“How many words do I need to know in order to learn this language?” As a language coach, I’ve been (pleasantly) surprised that I haven’t heard his question more often. But people do sometimes wonder what level of vocabulary they’ll need in order to function.
The first question you need to ask in order to answer that question is, “How deeply do I want to participate in the life of this language?” If you only want to survive, you could relatively easily determine a specific number of words you want to reach.
But if you want to really live life in the new language, your number is going to be much more vague, and a whole lot larger.
Take, for instance, the average number of words in a native English speaker’s passive vocabulary: the range is somewhere between 13,000 and 20,000 words. (http://iteslj.org/Articles/Cervatiuc-VocabularyAcquisition.html) That means that the average native speaker of English can understand 13,000-20,000 words when he or she hears or reads them. In other words, the few thousand words you’re exposed to by most language learning resources simply aren’t sufficient.
But many language learners get stuck at a vocabulary of 2,000-3,000 words, and don’t grow much after that. What happens?
This has to do with the fact that if you comprehend approximately 2,500 to 3,000 words in any given language, you’ll understand 90 to 95% of what’s said to you (assuming you have a handle on the grammar, sound system, and culture as well). (http://www.lingholic.com/how-many-words-do-i-need-to-know-the-955-rule-in-language-learning-part-2/) So it can be easy to feel like you’ve arrived, or at least like you can “get by” well enough.
Now, it’s true. At that level you can “get by”: you can survive, but you can do much more than that. You can develop friendships, get involved in a community, and be well-liked as the resident strange-but-entertaining foreigner.
The problem is that you’re missing out on huge parts of life. You can’t understand people well when they share deeply with you; you can’t understand native speakers well when they speak with each other. TV and radio is a blur. You yourself can barely tell stories, let alone talk about your deepest beliefs and feelings, or discuss a complicated issue. You’re at what some experts call a “Terminal 1+”, according to the FLI scale.
[pullquote]If you comprehend 3,000 words in any given language, you’ll understand 90% of what’s said to you.[/pullquote]
Want some proof that understanding 90-95 % of what you hear or read isn’t enough? I’ve taken two texts and removed the least common words from them, leaving only the 90% or 95% you would understand if your vocabulary level had plateaued at 2,000 to 3,000 words. The first contains 90% of the words:
Luis Suarez made a BLANK return to action as his two goals gave Uruguay a 2-1 victory over England.
In a BLANKY first half, there were chances for both teams. Wayne Rooney went close with a BLANK and later saw a BLANK come back off the bar while, at the other end, Cristian Rodriguez BLANKED just over the bar.
However, Suarez — who missed Uruguay’s opening match through injury — was the man to make the difference. Edinson Cavani BLANKED a ball over the top of the England defence and the Liverpool BLANK found the space to head beyond Joe Hart.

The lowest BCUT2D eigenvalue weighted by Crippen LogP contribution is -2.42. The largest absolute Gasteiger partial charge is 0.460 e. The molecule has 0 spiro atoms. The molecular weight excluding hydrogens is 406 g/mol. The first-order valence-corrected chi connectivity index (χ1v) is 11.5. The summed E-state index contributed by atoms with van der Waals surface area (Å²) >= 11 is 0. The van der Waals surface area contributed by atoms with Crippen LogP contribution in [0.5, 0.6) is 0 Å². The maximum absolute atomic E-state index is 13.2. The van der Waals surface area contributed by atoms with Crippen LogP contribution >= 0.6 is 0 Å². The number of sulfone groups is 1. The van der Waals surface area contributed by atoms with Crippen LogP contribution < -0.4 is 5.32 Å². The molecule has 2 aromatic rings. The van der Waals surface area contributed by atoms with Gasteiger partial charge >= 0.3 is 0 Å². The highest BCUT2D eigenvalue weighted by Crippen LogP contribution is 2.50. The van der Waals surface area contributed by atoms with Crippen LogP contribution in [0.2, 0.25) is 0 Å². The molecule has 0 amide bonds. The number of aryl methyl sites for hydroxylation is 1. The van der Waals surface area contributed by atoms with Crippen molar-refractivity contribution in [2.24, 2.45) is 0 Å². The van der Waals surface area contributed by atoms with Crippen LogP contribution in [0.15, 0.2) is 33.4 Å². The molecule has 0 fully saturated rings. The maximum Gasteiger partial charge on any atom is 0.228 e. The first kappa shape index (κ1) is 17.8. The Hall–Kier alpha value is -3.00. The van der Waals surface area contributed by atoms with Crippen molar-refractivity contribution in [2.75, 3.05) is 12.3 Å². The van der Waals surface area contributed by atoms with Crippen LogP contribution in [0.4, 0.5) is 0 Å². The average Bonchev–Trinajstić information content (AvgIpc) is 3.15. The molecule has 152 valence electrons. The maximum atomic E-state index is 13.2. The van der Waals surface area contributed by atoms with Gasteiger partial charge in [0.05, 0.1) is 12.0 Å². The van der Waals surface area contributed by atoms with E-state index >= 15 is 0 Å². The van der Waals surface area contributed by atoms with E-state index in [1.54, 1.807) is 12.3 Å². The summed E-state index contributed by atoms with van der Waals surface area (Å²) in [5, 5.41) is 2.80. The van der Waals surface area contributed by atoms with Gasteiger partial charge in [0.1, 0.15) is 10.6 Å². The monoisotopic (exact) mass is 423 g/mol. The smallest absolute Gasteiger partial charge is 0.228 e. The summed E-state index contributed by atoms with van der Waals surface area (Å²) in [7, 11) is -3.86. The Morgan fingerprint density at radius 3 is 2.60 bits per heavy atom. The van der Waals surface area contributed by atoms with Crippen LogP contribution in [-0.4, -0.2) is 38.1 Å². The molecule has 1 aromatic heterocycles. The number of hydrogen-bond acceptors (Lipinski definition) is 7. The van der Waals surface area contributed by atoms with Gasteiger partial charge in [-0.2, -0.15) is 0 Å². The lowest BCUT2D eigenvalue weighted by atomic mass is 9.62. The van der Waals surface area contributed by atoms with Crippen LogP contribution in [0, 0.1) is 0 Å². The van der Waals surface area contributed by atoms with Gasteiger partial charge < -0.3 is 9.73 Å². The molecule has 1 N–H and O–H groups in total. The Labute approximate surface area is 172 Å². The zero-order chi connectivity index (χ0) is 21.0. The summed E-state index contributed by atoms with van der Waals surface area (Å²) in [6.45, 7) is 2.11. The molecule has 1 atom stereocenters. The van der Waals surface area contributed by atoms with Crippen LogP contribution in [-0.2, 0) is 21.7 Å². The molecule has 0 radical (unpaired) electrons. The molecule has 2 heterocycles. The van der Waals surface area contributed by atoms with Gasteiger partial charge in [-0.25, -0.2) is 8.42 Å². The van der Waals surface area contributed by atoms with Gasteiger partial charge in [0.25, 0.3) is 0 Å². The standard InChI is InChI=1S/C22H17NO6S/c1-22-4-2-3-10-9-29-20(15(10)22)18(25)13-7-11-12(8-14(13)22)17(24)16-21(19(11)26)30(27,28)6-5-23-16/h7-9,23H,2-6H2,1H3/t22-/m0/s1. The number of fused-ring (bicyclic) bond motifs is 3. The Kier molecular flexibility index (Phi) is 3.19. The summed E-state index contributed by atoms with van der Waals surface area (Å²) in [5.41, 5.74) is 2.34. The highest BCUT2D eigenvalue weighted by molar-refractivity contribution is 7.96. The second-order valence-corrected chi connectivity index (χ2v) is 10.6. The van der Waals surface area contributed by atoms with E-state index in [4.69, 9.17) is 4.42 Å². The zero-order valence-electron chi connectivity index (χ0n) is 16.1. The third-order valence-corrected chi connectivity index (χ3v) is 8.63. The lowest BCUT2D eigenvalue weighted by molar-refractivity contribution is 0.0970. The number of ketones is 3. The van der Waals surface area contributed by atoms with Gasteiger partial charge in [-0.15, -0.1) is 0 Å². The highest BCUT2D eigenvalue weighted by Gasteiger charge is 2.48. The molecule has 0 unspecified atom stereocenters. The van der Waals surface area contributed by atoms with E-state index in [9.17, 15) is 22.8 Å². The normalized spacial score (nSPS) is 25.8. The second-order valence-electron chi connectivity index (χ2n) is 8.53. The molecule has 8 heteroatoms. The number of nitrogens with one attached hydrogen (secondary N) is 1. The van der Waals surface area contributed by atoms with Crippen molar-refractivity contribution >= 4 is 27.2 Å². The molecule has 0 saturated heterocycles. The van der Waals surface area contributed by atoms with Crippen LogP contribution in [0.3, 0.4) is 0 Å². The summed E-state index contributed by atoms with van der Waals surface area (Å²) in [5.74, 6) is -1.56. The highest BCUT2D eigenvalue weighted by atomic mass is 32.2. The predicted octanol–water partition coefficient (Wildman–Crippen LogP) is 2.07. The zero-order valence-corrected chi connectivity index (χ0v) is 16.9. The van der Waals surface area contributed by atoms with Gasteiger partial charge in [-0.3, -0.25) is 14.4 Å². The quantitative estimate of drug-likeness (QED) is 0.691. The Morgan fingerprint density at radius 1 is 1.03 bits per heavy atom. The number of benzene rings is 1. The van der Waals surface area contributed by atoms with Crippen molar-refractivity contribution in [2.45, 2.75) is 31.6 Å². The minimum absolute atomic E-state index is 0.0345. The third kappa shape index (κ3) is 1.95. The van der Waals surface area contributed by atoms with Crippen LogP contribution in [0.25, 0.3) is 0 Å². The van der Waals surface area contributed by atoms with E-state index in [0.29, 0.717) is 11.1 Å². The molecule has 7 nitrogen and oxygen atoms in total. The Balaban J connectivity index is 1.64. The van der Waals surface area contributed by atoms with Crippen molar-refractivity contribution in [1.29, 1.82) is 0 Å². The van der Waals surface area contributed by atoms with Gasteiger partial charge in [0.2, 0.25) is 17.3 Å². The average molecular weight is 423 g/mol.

England BLANKED for an BLANK in the second half but BLANKED to find the BLANK to BLANK the defence until a ball BLANKED BLANKLY for Glen Johnson to play in Rooney at the far post, and the Manchester United forward BLANKED in for his first goal at a World Cup finals.
However, the lead did not last long and, when Steven Gerrard failed to deal with a long ball, his Liverpool club-mate Suarez BLANKED away and BLANKED in his second of the game to BLANK a BLANK victory for La Celeste.
How understandable was it? You got the basic idea: you know who won the match and who the best players were. But a lot of the details were lost. And what’s worse, a lot of those words weren’t understandable from context.
In other words, you’re going to need help if you want to keep growing; just hearing normal speech won’t be a very efficient learning activity for you at the moment.
Here’s another article with only 90% of the words:
The number of people living as BLANKS from war or BLANK BLANKED 50 million in 2013, for the first time since World War Two, the UN says.
The overall figure of 51.2 million is six million higher than the year before, a report by the UN BLANK agency says.
Antonio Guterres, head of the UNHCR, told the BBC the rise was a “dramatic challenge” for aid organisations.
BLANKS in Syria, central Africa and South Sudan fuelled the sharp BLANK.
“BLANKS are multiplying, more and more,” Mr Guterres said. “And at the same time old BLANKS seem never to die.”
Of BLANK BLANK are the estimated 6.3 million people who have been BLANKS for years, sometimes even BLANKS.
Language learning expert Greg Thomson recommends that you’ll need at least 10,000 words in your passive vocabulary in order to participate deeply in a language, and that seems to be correct. If native speakers understand 13,000 to 20,000, you’ll want to be at least 10,000, and always growing.
So if you want to deeply participate in the life of a language and culture, you’ll need to move beyond that comfortable plateau, and keep climbing. It will mean a lot more work, as you become familiar with a lot more words.
It will also mean you’ll see diminishing returns on investment, as those next 5,000 words won’t get you where the first 100 got in terms of the jump in the percentage of what you now understand. But it’s worth it in the end!